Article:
I don’t have a dog in this fight, but to infer that Coldplay rocks harder than Biffy Clyro is way off base. It would lead me to believe that you’ve never actually heard their songs (save “Many of Horror”, which is where your opinion probably comes from). Almost anything of a Biffy Clyro album has a ton more balls than even Coldplay’s hardest rocking song (read: none of them, they do not rock, not even politely).
This song is fantastic.
Totally agree. It hasn’t even been officially released, yet, and folks are placing it into the rankings of National albums. Personally, I think it’s a fantastic record and one I’m certain will gain praise both initially and over time – as is typical for their albums.
I disagree. Who care’s if, at first blush, the sound isn’t a radical departure. Refining how songs are crafted, recorded and produced can be as rewarding “new territory” as there is. I’m also unsure what new ground The National would cover… maybe they should go dub step?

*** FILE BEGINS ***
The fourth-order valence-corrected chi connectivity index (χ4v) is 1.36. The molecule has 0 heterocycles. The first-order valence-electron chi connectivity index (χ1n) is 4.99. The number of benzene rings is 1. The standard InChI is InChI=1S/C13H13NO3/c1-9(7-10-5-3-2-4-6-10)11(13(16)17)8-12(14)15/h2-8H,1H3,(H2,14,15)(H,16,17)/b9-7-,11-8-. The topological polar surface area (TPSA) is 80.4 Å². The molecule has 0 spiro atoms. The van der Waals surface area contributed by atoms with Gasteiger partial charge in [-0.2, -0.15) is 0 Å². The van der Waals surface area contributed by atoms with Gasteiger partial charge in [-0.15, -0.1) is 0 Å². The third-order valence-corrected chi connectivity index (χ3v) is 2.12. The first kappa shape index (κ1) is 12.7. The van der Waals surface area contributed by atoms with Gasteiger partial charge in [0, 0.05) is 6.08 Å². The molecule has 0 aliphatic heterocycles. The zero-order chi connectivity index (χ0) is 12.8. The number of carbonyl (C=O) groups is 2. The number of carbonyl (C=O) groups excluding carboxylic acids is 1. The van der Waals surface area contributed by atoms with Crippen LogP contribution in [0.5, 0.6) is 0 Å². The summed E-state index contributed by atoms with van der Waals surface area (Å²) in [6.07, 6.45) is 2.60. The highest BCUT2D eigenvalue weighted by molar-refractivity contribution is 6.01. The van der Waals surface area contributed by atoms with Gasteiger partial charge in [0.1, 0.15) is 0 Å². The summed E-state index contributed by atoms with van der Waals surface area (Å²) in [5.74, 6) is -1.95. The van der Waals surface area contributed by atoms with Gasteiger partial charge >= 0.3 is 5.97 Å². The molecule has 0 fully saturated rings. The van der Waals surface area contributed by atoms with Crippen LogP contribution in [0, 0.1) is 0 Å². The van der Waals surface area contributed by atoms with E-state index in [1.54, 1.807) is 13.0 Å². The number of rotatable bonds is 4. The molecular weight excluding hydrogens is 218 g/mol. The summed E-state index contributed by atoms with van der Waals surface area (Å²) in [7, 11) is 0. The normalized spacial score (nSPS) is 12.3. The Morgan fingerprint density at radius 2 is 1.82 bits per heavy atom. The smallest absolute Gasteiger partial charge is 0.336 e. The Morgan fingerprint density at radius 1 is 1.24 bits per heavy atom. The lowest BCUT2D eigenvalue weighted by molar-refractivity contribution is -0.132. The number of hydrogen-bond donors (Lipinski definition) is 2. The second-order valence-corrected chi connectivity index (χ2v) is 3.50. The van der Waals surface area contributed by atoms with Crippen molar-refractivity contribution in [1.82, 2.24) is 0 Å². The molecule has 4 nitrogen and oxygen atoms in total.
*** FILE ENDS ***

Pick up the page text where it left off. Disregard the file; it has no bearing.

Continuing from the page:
Personally, I feel like there is a heartbeat at the bottom of the songs they make – especially in the drums and bass. This track is an indication that they’re really focusing in on that heartbeat and seeing where that takes them. If this was your band and that was your approach, I reckon that’d feel like plenty of new territory.
Awesome, as always. One of the best American bands going.
This is a great discussion. I really think the Lala music service was on to something pretty great before Apple bought it/shut it down. You could listen to the album once, for free, and then pay a small fee to stream it forever (a web album) or purchase the tracks for download for a pretty moderate price (usually $6.99 or so). Spotify’s model could do something similar.
The freedom of being able to listen to the music before making an purchase is amazing, as is the ability to discover new artists via a “Similar Artists” module. I just don’t think these services should be free, necessarily. It’s one thing to put ads in the free service, but at that point the majority of revenue, I’d imagine, is being absorbed by the service itself – without making it back to the artist. There really should never be a case where an intermediary is making money off another’s work. This goes for music sales, ticket sales, etc.
My most anticipated release of 2011 (along with Codes and Keys). If this album sounds anything like it is described, then we’re all winners.
I think this is damn good and catchy as hell. I can’t believe there are some people still complaining that Death Cab has decided not to remake “We Have the Facts” a billion times. This is smart pop music. Same as it ever was.